Dear Visitor,

Our system has found that you are using an ad-blocking browser add-on.

We just wanted to let you know that our site content is, of course, available to you absolutely free of charge.

Our ads are the only way we have to be able to bring you the latest high-quality content, which is written by professional journalists, with the help of editors, graphic designers, and our site production and I.T. staff, as well as many other talented people who work around the clock for this site.

So, we ask you to add this site to your Ad Blocker’s "white list" or to simply disable your Ad Blocker while visiting this site.

Continue on this site freely
You are here: Home / Digital Life / Oculus Rift VR Headsets Got Bricked
Oculus Rift VR Headsets Got Bricked for a Very Silly Reason
Oculus Rift VR Headsets Got Bricked for a Very Silly Reason
By Joe Osborne Like this on Facebook Tweet this Link thison Linkedin Link this on Google Plus
If you logged into your computer on March 7 to get into some virtual reality (VR) shenanigans with your Oculus Rift, you were probably met with some major disappointment.

Rather than being able to jump into VR, Oculus Rift owners around the world were greeted with a dialog preventing them even using their headsets.

As it turns out, Oculus VR -- and, by proxy, its owner Facebook -- seems to have forgotten to renew a crucial app permission certificate within its Oculus Runtime Service for Windows 10 PCs. Oculus VR forum users the world over have cited the problem seen below in a thread that's six pages long at the time of writing.

[Oculus VR provided the following statement:] "We are aware of and actively investigating an issue impacting ability to access Rift software. Our teams apologize for any inconvenience this may be causing you and appreciate your patience while we work on a resolution. We'll share more updates here as we have them. Thanks."

If you're lost as to why this occurred, almost all apps on modern computers are supported by several unique services that run in the background, generally referred to as 'runtimes.' These services allow the given app the permissions it needs to pass the regular checks by the operating system (OS), checks often made for OS security and stability reasons.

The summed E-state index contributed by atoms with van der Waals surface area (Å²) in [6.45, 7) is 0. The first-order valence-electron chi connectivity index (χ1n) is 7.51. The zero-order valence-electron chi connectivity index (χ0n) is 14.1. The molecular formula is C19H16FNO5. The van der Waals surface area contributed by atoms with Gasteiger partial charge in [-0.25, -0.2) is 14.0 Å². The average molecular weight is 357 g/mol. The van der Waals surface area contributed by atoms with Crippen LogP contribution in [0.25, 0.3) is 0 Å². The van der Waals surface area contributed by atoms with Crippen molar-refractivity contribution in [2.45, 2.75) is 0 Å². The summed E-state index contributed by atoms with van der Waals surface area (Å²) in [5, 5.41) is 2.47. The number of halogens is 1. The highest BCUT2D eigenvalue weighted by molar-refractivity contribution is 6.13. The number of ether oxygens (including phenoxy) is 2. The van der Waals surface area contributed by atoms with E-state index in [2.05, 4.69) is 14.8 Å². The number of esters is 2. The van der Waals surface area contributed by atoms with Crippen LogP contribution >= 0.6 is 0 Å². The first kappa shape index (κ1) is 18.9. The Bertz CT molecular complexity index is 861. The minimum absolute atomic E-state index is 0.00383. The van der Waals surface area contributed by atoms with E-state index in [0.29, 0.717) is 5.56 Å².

Of course, these certificates only last for so long, requiring app makers to keep their products up to snuff if they want to run on Microsoft or Apple's OS. If your app's background service isn't updated with a current certificate, then Windows or macOS simply won't run the associated app until it is updated by its maker.

As one Oculus VR forum user puts it, "Someone has neglected his responsibility... now we have to wait and mess around with Windows clock...a simple message form Oculus on this yesterday would have been so nice."

Don't try OS time travel at home, kids

What this user is referring to when they mention the 'Windows clock' is the ability to manually set the clock back on the Windows 10 OS to a day before the certificate expired. Several users have claimed that this temporary fix works.

However, you're far better off just waiting for Oculus VR to fix the problem.

You see, dialing back the clock on your OS can lead to some nasty problems, particularly in Windows 10 regarding its Windows Update Service. This tool relies on the OS clock heavily to determine which updates to push through to your computer -- messing with the date could lead to driver and software issues aplenty.

Until Oculus VR gets a fix through, just go play some good old, two-dimensional PC games.

© 2018 T-break Tech under contract with NewsEdge/Acquire Media. All rights reserved.

Image credit: Oculus.

Tell Us What You Think


Like Us on FacebookFollow Us on Twitter
© Copyright 2018 NewsFactor Network. All rights reserved. Member of Accuserve Ad Network.